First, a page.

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Margaret Thatcher’s prized ‘rebate’ dragged into Brexit bill talks

Margaret Thatcher’s prized ‘rebate’ dragged into Brexit bill talks

Inclusion of ‘UK correction’ from 1984 as factor in settlement adds to fraught politics

Margaret Thatcher’s prized ‘rebate’ dragged into Brexit bill talks

Margaret Thatcher’s prized “rebate” on EU budget contributions was pulled into Brexit negotiations on Tuesday as the two sides hit an impasse over the UK’s exit bill.

During two days of negotiations that made only “slow progress” across the board, participants said that Britain’s financial settlement stood out as the toughest subject, with neither side budging from opening stances.

Following hours of to-and-fro over the exit charge, which the EU estimates to be up to €100bn gross, negotiators hit an issue that has divided Brussels for more than three decades: the justification for Britain’s rebate and its link to farm payments.

The “UK correction” secured by Thatcher in 1984 carries hallowed status for the Conservative party. The EU’s insistence that it is tied in any exit bill to post-Brexit agriculture payments highlights the unexpected political snags emerging as negotiators grind through the divorce.

Other sensitive topics arising this week range from the complications of UK immigration law in the common travel area with Ireland, to the handling of nuclear waste, and family reunion rights of EU citizens in Britain.

While there was some convergence in discussions on citizen rights, goods on the market and nuclear co-operation, progress was limited compared with the substantial differences that remain, according to people familiar with the deliberations.

The most serious stalemate was on money. European Commission officials are demanding more clarity on a recent statement by British ministers in which they accepted that the UK had financial obligations to the EU that outlasted membership.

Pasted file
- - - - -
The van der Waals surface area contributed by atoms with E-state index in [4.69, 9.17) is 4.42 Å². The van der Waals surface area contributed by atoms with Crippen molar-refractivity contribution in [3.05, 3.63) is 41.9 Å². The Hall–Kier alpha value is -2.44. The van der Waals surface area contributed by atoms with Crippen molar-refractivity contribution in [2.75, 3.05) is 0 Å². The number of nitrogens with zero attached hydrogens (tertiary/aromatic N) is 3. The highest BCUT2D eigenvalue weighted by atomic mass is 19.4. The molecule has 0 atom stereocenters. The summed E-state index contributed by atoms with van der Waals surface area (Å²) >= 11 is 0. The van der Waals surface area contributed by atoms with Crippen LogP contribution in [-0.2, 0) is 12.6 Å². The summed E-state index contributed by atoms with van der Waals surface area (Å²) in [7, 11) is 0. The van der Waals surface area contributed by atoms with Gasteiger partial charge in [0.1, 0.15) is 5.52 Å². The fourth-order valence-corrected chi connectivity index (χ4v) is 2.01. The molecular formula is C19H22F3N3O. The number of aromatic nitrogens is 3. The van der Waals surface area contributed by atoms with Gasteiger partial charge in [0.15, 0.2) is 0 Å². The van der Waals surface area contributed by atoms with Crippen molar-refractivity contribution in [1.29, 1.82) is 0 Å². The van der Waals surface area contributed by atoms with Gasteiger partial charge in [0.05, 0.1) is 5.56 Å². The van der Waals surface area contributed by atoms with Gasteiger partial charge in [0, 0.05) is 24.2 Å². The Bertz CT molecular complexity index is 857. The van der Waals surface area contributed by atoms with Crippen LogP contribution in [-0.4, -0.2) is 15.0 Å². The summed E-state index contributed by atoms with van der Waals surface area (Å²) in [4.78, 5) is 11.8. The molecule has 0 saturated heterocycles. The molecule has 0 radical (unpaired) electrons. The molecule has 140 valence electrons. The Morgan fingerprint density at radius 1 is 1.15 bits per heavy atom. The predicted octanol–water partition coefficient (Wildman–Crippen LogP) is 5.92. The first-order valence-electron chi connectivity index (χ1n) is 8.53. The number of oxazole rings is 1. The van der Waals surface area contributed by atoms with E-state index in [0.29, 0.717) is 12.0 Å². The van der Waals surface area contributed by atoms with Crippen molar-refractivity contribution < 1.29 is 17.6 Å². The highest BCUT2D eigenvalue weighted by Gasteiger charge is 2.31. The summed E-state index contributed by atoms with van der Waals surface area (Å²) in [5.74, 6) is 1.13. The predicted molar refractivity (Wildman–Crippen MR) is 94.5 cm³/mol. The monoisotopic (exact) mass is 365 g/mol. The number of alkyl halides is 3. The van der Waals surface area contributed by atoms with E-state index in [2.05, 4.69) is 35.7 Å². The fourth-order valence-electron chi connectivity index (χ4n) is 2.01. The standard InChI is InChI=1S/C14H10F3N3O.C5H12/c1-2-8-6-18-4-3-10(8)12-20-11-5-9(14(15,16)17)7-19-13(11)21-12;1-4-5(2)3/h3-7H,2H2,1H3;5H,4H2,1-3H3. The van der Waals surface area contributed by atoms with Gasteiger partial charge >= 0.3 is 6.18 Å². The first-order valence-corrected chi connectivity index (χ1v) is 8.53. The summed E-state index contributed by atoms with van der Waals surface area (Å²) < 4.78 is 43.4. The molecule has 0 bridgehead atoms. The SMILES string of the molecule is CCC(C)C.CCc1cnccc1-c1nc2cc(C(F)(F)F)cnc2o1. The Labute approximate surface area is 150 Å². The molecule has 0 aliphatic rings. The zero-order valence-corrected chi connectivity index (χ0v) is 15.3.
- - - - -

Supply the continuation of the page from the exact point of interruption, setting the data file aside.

British officials in turn refused to go further, saying it would not be possible to elaborate on that significant ministerial overture without the EU giving full legal explanation for what London sees as a thinly justified exit bill.

Margaret Thatcher at the Conservatives' 1984 conference: the 'UK correction' she secured carries hallowed status for the party

Officials last week feared a breakdown in talks after Boris Johnson, the foreign secretary, said the EU could “go whistle” over the exit charge. While the British concessions averted a collapse this week, both sides were frustrated by the stilted discussion since Monday.

When the topic turned to setting a percentage share of common liabilities, EU negotiators argued that Britain’s rebate was contingent on London’s continuing to cover EU farm payments after Brexit.

Behind the scenes, France is pressing hard to tie the rebate to agriculture payments, arguing that Thatcher justified the discount only because of Britain’s disproportionate net contribution to farm spending.

However, these payments are by far the most legally contentious element of the Brexit bill, a weakness British negotiators repeatedly sought to exploit in talks. The commission’s original Brexit bill estimates excluded farm payments and its methodology changed only at the behest of France and Poland.

Without paying these agricultural subsidies in 2019 and 2020, Britain’s estimated share of all EU liabilities would rise from 13 per cent to 15 per cent, according to internal commission figures disclosed to EU27 diplomats last month.

That means the loss of the rebate would add about €10bn in net terms to Britain’s exit bill if farm subsidies were deducted, according to Financial Times estimates.

Perhaps more importantly, the rebate carries huge symbolic value in Westminster and its emergence as a factor in any exit settlement is likely to further complicate the already fraught politics around any bill.

Both sides agree that no figures will be put on the settlement during the first phase of talks, which they hope to complete by an October summit of EU leaders.

However, the EU side is insisting that Britain detail joint financial obligations and agree to honour its share, a methodology with which it is relatively easy to generate figures using EU accounts.

After the first rounds of talks, the EU side told diplomats that they feared the UK side still had no mandate to discuss the financial settlement in detail. The UK says it is confident of its legal arguments and will not offer firm binding commitments until a trade deal is agreed.

Asked about the 98 officials who are in Brussels as part of the British delegation, Margaritis Schinas, the commission spokesperson, said: “We don’t feel that we have been invaded.

“For us, the Article 50 negotiations are now in the hands of the divorce lawyers; these are the people who do the job,” he said.

Budget talks were so intense that on Monday officials forgot to take their allocated coffee break. On Tuesday, the teams were given a “hot room” under the full glare of the sun but were at least provided with water.

On the subject of the UK-Ireland common travel area, both sides acknowledged that more work needed to be done on issues that emerged through the exchanges. This included topics such as the visa regime and interaction with the immigration system.

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